COVID-19 NEWS: Air Force Wants More Money to Bolster Space Industry
Air Force illustrationThe Air Force and other defense agencies need more funding to prop up the space industrial base during the COVID-19 crisis, the service’s acquisition chief said April 16.
The spread of the virus has forced the closure of some businesses in the supply chain, created inefficiencies in production lines and introduced market uncertainty, Assistant Secretary of the Air Force for Acquisition, Technology and Logistics Will Roper noted during a teleconference with reporters.
“We’re all worried about the space industrial base during COVID-19, especially the small suppliers who are at risk and especially vendors who are reliant on commercial capital,” he said. “We do see a hesitancy and conservatism start to enter the market with all the uncertainty with COVID-19. Now is the time for the government to take a bold move and stabilize those markets.”
Interagency leaders from the Air Force, Space Force, National Reconnaissance Office, Space Development Agency, Missile Defense Agency and the office of the undersecretary of defense for acquisition and sustainment are expected to hold an emergency meeting next week or the following week to identify all the areas of the space industrial base that need support during the crisis, Roper said
The aerospace industry has been hit particularly hard by the pandemic. More than half of the defense-related companies that have had to shut down operations because of COVID-19 are part of that sector, he noted.
Commercial companies that focus on low-Earth orbit payloads and small satellite launch are part of an emerging market that is vulnerable to disruptions.
“Right now we see investors moving in more of a conservative posture waiting to see what is the government going to do,” Roper said. “We’ve got to send a message loud and clear that innovation is not a COVID-19 victim; that we will keep it immunized from this disease and we will keep it moving so that warfighters now and in the future have the systems that they need.”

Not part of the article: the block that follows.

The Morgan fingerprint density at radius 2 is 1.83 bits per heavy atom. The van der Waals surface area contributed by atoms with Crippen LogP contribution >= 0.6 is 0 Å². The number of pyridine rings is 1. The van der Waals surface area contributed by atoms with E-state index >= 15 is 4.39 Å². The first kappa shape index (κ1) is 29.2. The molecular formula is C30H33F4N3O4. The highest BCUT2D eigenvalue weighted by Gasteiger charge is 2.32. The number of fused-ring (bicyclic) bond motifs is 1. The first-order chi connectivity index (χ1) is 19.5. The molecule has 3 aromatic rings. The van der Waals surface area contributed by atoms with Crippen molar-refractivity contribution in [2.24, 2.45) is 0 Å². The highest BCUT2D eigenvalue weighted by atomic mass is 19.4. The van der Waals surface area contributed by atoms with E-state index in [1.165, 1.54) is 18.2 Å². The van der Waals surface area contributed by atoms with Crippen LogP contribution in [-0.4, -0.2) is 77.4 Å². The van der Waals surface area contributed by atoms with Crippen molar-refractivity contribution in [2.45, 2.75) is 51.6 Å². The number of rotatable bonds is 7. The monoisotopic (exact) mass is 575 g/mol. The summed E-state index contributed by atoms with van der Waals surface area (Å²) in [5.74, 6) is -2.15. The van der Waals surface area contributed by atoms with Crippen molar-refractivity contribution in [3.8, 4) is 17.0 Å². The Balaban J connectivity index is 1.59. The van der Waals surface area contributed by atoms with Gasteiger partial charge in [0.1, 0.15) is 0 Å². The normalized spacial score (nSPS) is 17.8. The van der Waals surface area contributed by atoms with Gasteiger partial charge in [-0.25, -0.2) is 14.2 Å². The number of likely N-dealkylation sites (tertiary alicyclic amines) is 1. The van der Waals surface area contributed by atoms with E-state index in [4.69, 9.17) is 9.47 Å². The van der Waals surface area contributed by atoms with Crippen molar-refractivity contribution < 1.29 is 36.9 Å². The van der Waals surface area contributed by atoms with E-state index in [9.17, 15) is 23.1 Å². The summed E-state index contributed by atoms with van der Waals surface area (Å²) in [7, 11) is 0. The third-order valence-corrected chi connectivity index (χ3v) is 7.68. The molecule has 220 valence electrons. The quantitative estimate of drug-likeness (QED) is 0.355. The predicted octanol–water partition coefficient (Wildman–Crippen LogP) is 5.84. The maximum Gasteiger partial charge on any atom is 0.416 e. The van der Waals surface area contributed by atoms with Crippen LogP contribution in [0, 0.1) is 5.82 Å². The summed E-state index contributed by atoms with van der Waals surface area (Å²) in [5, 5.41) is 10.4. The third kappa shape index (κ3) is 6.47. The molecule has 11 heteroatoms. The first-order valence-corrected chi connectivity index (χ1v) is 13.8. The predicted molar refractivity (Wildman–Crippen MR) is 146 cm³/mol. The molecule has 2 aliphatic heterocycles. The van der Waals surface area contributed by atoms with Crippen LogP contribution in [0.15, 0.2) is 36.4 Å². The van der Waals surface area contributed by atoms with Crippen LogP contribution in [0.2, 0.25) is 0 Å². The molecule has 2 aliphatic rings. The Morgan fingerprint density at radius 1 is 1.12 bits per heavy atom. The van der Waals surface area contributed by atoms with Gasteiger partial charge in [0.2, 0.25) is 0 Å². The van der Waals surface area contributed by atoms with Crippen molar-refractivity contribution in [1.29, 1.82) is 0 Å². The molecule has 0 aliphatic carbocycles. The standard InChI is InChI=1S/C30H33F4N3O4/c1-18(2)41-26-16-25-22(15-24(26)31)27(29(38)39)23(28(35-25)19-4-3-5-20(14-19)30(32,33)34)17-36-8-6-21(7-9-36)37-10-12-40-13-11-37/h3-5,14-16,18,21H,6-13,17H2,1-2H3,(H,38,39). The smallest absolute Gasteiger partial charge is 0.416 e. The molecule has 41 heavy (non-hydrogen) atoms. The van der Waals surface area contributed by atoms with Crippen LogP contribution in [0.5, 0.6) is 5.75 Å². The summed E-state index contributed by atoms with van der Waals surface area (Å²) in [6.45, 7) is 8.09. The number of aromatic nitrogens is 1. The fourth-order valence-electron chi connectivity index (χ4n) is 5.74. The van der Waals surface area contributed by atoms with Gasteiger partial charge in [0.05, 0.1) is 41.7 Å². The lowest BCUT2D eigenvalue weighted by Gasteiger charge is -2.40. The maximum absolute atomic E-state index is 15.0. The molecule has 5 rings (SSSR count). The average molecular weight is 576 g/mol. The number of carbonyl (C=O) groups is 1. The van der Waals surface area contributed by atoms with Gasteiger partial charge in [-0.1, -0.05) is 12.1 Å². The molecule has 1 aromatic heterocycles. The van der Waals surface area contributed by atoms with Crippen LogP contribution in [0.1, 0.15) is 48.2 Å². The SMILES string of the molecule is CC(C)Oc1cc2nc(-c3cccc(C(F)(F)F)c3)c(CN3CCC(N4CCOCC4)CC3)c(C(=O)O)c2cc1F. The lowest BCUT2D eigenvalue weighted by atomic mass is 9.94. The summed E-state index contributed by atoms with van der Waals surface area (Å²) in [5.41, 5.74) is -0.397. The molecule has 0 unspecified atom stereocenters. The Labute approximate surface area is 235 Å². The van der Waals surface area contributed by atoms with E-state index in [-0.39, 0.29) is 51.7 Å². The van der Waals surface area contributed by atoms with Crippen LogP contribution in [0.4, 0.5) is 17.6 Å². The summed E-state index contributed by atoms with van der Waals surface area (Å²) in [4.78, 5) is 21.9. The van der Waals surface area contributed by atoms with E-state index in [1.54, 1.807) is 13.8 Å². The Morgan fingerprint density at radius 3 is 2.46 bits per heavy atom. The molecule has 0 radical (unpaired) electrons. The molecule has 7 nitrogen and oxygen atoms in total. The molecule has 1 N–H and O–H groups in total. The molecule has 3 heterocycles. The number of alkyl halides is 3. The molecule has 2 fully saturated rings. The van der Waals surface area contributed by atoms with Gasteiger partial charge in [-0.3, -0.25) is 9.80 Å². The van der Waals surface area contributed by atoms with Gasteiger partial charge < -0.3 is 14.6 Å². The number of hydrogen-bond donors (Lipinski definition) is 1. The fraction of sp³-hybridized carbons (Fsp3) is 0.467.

Officials are worried that some companies might go out of business. Roper is pushing for more stimulus money from Congress and more funding for Defense Production Act investments to bolster supply chains.
“A lot of our stimulus ideas center around space and ways that we can make sure that that burgeoning ecosystem that was there before COVID-19 is sustained and then reemerges on the other side,” he said.
The Coronavirus Aid, Relief and Economic Security, or CARES, Act provided $2.2 trillion to stimulate the economy and help businesses impacted by the pandemic. That included billions of dollars to help bolster national security-related supply chains. Roper declined to disclose how much additional money he is seeking from Congress for these efforts.
More broadly, the Air Force expects program hiccups stemming from requirements for social distancing, sanitizing and other virus mitigation efforts. Companies affected can receive allowable adjustments to existing contracts so they aren’t penalized, he noted.
“We will have slips across the board,” he said. “What I’m proud of is that nothing has come off the rails.” However, more funding is needed urgently to mitigate the disruptions and help industry.
“Congress has to act now because we can’t wait for these smaller suppliers” to fold, Roper said. “If Congress does [act] and we get funding, we will be able to stabilize our defense industrial base and keep program slippages to the minimum [and] come out the other side of this crisis as an Air Force and Space Force … that are much better postured to complete against China and Russia long term.”